An invitation to a harvest supper with local produce…A time to mark the turning of the year…Meet with old friends and make new ones…Time and space to reflect, talk and share silence whilst walking…Make a pilgrimage to Arthur’s Stone, ancient heart of Gower… Share news about your community project…Be part of the Great Gower Veg Swap!

Plus….Listen to a fascinating talk about the deep mythology of Gower and Arthur’s stone from scholar, psychotherapist and teacher, Ian Rees of the Annwn Foundation.

Plus… A chance to visit the recently renovated Grade II listed,Stouthall Country Mansion one of the most beautiful buildings on Gower.

The Walk – Stouthall to Arthur’s Stone, Cefn Bryn

We walk together to Arthur’s Stone. There we celebrate the harvest by offering thanksgiving to the land. The walk is 4 miles, lasts roughly 45 minutes each way and covers uneven terrain. We stop for a picnic lunch on top. Wear suitable shoes and dress for the weather (sunscreen, waterproofs and a spare jumper!). Please bring packed lunch and water.

The Talk – The Ugly, Lovely Town, The Black Apple of Eden & Arthur the King, Ian Rees, BSc(Tech) DipSW CQSW UKCP REG.

This talk explores the importance of the embodied imagination, mythic consciousness and the power of place. A particular focus will be Arthur’s stone on Cefn Bryn; we will explore the imaginal significance of this ancient chamber tomb and the mythical Ffynnon Fair or Lady’s Well that ebbs and flows with the tide. Drawing on these ancient images of loss and connection we will consider the connection to depth, flow and ancestry in our own lives and in the collective life of community. The talk begins with a short experiential exercise centred on the body and the imagination.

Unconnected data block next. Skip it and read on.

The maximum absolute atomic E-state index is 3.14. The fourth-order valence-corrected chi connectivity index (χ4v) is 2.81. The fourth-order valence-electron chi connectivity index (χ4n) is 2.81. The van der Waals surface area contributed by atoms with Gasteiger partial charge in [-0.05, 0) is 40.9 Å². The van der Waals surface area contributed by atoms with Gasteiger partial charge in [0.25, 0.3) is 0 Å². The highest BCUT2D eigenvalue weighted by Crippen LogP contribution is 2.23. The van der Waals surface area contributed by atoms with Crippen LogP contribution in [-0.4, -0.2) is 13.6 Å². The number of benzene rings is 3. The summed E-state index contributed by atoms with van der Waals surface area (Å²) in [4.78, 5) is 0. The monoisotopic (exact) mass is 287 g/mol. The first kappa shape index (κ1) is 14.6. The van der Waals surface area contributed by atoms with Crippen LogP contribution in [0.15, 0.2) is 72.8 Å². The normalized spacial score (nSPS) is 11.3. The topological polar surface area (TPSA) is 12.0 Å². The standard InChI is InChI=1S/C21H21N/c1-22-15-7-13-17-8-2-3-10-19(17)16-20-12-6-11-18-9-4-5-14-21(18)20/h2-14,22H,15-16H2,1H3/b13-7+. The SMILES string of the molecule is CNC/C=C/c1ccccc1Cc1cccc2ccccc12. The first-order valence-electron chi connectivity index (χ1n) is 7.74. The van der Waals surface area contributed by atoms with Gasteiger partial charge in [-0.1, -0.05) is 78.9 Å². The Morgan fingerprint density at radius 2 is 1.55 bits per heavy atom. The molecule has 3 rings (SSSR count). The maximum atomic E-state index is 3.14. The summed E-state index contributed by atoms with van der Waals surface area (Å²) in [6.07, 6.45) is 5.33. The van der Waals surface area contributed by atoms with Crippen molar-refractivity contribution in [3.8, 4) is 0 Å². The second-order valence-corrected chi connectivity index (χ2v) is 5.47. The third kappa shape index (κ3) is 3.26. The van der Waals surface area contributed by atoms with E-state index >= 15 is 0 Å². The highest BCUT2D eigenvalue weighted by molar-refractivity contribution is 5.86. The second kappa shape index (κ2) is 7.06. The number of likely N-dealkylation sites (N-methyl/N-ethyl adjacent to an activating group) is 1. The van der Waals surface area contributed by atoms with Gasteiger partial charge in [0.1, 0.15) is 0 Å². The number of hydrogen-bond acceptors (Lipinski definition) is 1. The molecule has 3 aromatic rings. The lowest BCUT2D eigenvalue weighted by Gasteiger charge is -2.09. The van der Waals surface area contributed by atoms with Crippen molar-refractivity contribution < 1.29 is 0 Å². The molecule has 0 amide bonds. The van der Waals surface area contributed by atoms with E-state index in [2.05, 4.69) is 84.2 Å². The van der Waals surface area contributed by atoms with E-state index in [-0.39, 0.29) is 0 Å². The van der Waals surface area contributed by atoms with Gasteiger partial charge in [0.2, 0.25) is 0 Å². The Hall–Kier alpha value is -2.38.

The Feast – Harvest Supper

We come together to share a tasty and simple harvest supper of fresh bread, Welsh cheese and vegetable cawl.

Food Bank & Veg Swap!

As a harvest gift for others, we are collecting food for local food banks. Food banks rely on food donations to feed local people in crisis. From pasta to puddings, if you can, please bring a gift of in-date non-perishable food.  Also – do bring your home-grown produce for the Great Gower Veg Swap!! Bring your courgettes and go home with a cumcumber!

Booking Tickets

There are just 50 tickets available for this event priced at £10 waged, £5 no/ low wage. This helps cover the cost of supper for each guest. The event is not aimed at children, however we welcome young people at the discretion of, and if accompanied by an adult.

The Venue, Directions and Parking

Carreg Adventure, Stouthall, Reynoldston, Swansea, SA3 1AN. Phone (01792) 391386. Parking is very limited at Stouthall. We encourage lift sharing and biking to the venue. This map shows you how to get there.

Outline of the Day

11      Arrivals, Welcome, Introductions

12      Walk to Arthur’s Stone, Harvest Thanksgiving, Picnic

3        Refreshments back at Stouthall

3.30    Ian Rees Talk